Background Artificial nutrition is an essential component in the management of critically ill patients. These patients are at risk of developing malnutrition, which occurs in up to 40% of patients and is associated with increased mortality and morbidity.
Purpose To evaluate the difference between the estimated energy requirements in those that were prescribed and those who actually received artificial nutrition, for patients admitted to an intensive care unit (ICU), and to identify the reasons for the discrepancies.
Material and methods The study was conducted in a 12 bed ICU of a referral hospital, from May to July 2015. Patients with nutritional support (NS) and ICU stay >7 days were selected. Demographic and clinical data were collected, and energy requirements were calculated using the Harris-Benedict equation adjusted by the stress factor. For NS, the following data were collected during the first week of ICU admission: start date, type of nutrition, kilocalories prescribed and administered, and grams of protein prescribed and administered. Also taken into account were the calories provided by propofol if prescribed.
Results 27 patients were included, with a mean age of 62.8 ± 17.5 years.71.4% were men. 42.8% were prescribed enteral nutrition and 57.2% parenteral nutrition. The average delay in the start of the NS was 3.1 ± 1.3 days. The average estimated kilocalories per kilogram (kcal/kg) was 25.5, with 16.6 kcal/kg prescribed and 14.6 kcal/kg actually administered (60% of the theoretically estimated requirements), resulting in a calorie deficit accumulated over 7 days of – 4763 ± 2739 kcal. For proteins, the requirement was 1.4 g/kg, with 0.7 g/kg prescribed and 0.6 g/kg administered (40% of the theoretically estimated requirements), with an average protein accumulated deficit of – 297 ± 167 g. This was due to the following factors: tolerance of enteral feeding, delayed prescription (in 11% of patients nutritional support began on day 5), prescription below estimated requirements and pauses in administration due to intra/extra procedures in the ICU.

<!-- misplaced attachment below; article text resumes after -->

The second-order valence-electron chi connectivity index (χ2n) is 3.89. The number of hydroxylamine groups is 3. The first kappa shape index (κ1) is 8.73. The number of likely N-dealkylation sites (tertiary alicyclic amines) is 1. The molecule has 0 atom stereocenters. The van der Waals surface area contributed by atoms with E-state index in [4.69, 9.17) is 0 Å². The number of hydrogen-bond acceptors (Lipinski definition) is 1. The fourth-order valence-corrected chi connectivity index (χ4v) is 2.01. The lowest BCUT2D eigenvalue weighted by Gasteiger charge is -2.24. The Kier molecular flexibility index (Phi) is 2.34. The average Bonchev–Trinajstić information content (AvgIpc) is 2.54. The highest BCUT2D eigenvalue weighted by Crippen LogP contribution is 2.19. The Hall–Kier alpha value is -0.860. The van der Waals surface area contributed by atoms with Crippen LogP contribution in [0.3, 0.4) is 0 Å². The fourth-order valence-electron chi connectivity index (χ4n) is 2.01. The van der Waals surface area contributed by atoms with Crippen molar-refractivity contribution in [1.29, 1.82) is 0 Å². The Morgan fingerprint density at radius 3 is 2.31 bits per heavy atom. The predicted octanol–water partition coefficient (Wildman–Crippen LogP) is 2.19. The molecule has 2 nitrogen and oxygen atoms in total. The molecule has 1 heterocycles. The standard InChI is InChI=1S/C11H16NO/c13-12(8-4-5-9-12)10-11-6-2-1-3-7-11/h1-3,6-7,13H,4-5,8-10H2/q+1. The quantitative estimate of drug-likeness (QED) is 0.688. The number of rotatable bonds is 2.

Conclusion The amount of calories that patients received was low, being more pronounced for administered proteins. With these results, measures directed to optimising nutritional support of our patients are needed.
No conflict of interest.
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